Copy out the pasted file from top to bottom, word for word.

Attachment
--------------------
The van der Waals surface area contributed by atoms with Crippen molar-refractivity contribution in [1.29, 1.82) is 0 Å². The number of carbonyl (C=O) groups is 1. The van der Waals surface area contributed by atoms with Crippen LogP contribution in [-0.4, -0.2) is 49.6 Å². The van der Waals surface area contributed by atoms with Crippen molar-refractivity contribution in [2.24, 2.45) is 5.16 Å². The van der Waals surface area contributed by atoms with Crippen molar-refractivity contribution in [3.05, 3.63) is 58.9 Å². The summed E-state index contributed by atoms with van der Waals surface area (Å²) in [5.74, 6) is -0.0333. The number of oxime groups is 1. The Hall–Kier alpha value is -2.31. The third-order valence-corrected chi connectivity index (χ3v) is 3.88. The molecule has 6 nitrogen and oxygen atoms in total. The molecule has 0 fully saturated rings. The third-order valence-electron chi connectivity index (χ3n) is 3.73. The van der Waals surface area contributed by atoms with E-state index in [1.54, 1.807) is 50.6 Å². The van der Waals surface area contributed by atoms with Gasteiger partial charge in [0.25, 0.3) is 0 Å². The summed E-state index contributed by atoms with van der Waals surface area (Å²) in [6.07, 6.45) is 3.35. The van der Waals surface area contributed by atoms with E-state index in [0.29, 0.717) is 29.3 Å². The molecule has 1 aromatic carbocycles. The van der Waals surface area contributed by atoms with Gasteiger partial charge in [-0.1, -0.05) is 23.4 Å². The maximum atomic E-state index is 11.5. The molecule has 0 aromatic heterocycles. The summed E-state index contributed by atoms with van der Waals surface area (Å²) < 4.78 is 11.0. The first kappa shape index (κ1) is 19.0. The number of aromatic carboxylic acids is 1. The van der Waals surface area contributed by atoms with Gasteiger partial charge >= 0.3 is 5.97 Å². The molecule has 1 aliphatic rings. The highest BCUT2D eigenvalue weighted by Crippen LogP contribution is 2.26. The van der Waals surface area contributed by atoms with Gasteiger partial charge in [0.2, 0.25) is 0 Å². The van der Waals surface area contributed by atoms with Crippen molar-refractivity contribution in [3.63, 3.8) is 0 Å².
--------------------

The van der Waals surface area contributed by atoms with Crippen molar-refractivity contribution in [1.29, 1.82) is 0 Å². The number of carbonyl (C=O) groups is 1. The van der Waals surface area contributed by atoms with Crippen LogP contribution in [-0.4, -0.2) is 49.6 Å². The van der Waals surface area contributed by atoms with Crippen molar-refractivity contribution in [2.24, 2.45) is 5.16 Å². The van der Waals surface area contributed by atoms with Crippen molar-refractivity contribution in [3.05, 3.63) is 58.9 Å². The summed E-state index contributed by atoms with van der Waals surface area (Å²) in [5.74, 6) is -0.0333. The number of oxime groups is 1. The Hall–Kier alpha value is -2.31. The third-order valence-corrected chi connectivity index (χ3v) is 3.88. The molecule has 6 nitrogen and oxygen atoms in total. The molecule has 0 fully saturated rings. The third-order valence-electron chi connectivity index (χ3n) is 3.73. The van der Waals surface area contributed by atoms with E-state index in [1.54, 1.807) is 50.6 Å². The van der Waals surface area contributed by atoms with Gasteiger partial charge in [0.25, 0.3) is 0 Å². The summed E-state index contributed by atoms with van der Waals surface area (Å²) in [6.07, 6.45) is 3.35. The van der Waals surface area contributed by atoms with E-state index in [0.29, 0.717) is 29.3 Å². The molecule has 1 aromatic carbocycles. The van der Waals surface area contributed by atoms with Gasteiger partial charge in [-0.1, -0.05) is 23.4 Å². The maximum atomic E-state index is 11.5. The molecule has 0 aromatic heterocycles. The summed E-state index contributed by atoms with van der Waals surface area (Å²) < 4.78 is 11.0. The first kappa shape index (κ1) is 19.0. The number of aromatic carboxylic acids is 1. The van der Waals surface area contributed by atoms with Gasteiger partial charge >= 0.3 is 5.97 Å². The molecule has 1 aliphatic rings. The highest BCUT2D eigenvalue weighted by Crippen LogP contribution is 2.26. The van der Waals surface area contributed by atoms with Gasteiger partial charge in [0.2, 0.25) is 0 Å². The van der Waals surface area contributed by atoms with Crippen molar-refractivity contribution in [3.63, 3.8) is 0 Å².